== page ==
- Stauffer ME, Fan T. Prevalence of anemia in chronic kidney disease in the United States. PLoS One. 2014;9(1):e84943.
- United States Renal Data System. 2018 USRDS annual data report: epidemiology of kidney disease in the United States. National Institutes of Health, National Institute of Diabetes and Digestive and Kidney Diseases, Bethesda, MD, 2018.
- Important Safety Facts
- Do not take ZEMPLAR if...
- Tell your doctor...
- What to expect
- ZEMPLAR Use
- Helpful resources
You should not start or continue to take ZEMPLAR Capsules if you have symptoms of high calcium or vitamin D. Taking too much vitamin D or taking it for a long time can cause very high calcium or vitamin D levels which may cause serious health problems and the need for emergency medical care. Signs of high calcium include feeling tired, difficulty thinking clearly, loss of appetite, nausea, vomiting, constipation, increased thirst, increased urination, and weight loss. Tell your doctor if you are having any of these signs.
Before and while taking ZEMPLAR Capsules, tell your doctor about all medications that you are taking, including prescription and nonprescription drugs, aluminum-containing compounds, supplements, and herbal preparations, or any change in your medical condition.
Your doctor should measure your blood levels of parathyroid hormone (PTH), calcium, and phosphorus before starting you on and while you are taking ZEMPLAR Capsules. Your doctor may order the tests more often when you begin ZEMPLAR Capsules or if your dose is changed. Your doctor may adjust your dose based on the results of your blood tests.
It is important that you follow your ZEMPLAR medication plan exactly as your doctor has ordered and follow any instructions you were given about your diet and phosphorus restrictions.
The most common side effects with the use of ZEMPLAR Capsules include diarrhea, inflammation of the nose and throat, dizziness, vomiting, high blood pressure, allergic reaction, nausea, and swelling.
This is the most important information to know about ZEMPLAR Capsules. For more information, talk with your health care provider.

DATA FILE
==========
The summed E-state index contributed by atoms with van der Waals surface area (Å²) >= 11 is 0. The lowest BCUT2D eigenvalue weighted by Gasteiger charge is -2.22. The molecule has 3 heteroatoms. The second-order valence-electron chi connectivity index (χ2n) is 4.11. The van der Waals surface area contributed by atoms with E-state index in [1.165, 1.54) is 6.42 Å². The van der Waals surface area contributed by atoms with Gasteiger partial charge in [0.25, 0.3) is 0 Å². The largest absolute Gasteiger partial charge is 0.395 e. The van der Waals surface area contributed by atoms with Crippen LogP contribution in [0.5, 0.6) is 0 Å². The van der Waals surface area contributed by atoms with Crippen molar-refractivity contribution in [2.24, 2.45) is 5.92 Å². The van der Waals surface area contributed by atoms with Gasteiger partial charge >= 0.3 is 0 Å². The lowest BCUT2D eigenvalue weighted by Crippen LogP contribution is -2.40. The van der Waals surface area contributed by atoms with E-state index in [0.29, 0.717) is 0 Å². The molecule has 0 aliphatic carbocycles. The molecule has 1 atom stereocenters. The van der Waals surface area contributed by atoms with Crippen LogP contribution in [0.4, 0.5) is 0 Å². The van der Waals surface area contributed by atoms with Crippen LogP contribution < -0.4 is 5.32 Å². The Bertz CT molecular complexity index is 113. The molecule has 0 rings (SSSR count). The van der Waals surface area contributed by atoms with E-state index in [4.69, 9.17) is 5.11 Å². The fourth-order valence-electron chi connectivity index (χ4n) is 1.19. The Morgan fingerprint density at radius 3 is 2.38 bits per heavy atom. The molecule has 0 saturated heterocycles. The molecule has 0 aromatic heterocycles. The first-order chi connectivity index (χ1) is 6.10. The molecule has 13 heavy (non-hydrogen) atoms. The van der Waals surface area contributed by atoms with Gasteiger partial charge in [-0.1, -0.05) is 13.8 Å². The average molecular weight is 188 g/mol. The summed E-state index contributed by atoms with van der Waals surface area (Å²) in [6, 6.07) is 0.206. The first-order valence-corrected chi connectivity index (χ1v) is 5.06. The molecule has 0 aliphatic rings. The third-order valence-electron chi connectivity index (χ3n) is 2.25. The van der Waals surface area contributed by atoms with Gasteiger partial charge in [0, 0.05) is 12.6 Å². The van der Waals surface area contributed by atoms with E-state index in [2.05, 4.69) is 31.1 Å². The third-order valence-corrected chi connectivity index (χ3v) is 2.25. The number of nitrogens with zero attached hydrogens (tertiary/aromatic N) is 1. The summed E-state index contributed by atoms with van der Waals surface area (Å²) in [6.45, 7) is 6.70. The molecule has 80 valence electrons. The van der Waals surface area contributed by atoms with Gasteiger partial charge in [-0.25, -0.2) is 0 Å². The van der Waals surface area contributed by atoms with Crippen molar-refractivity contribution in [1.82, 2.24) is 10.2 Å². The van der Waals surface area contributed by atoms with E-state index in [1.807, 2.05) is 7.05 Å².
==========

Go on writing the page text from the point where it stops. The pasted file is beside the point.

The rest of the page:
You have symptoms of high calcium or vitamin D.
- Tell your doctor if you are having signs of high calcium levels, which include feeling tired, difficulty thinking clearly, loss of appetite, nausea, vomiting, constipation, increased thirst, increased urination, and weight loss.
- Before and while taking ZEMPLAR Capsules, tell your doctor about all medications that you are taking, including prescription and nonprescription drugs, aluminum-containing compounds, supplements, and herbal preparations, or any change in your medical condition.
- You should have blood tests to measure your blood levels of parathyroid hormone, calcium, and phosphorus while you are on ZEMPLAR.
- Your doctor may order the tests more often when you begin ZEMPLAR Capsules or if your dose is changed.
- Your doctor may adjust your dose based on the results of your blood tests.
ZEMPLAR® (paricalcitol) Capsules are an active form of vitamin D used to prevent and treat secondary hyperparathyroidism (increased parathyroid hormone levels) in adults and children 10 years of age and older with Stage 3 or Stage 4 chronic kidney disease and in Stage 5 patients on dialysis.
ZEMPLAR Capsules are a prescription medication.1
You are encouraged to report negative side effects of prescription drugs to the FDA. Visit www.fda.gov/medwatch or call 1-800-FDA-1088.
If you are having difficulty paying for your medicine, AbbVie may be able to help. Visit AbbVie.com/myAbbVieAssist to learn more.
You can also call 1-877-ZEMPLAR
(1-877-936-7527) for additional information and select Option 2 to find out whether other financial assistance options may be available.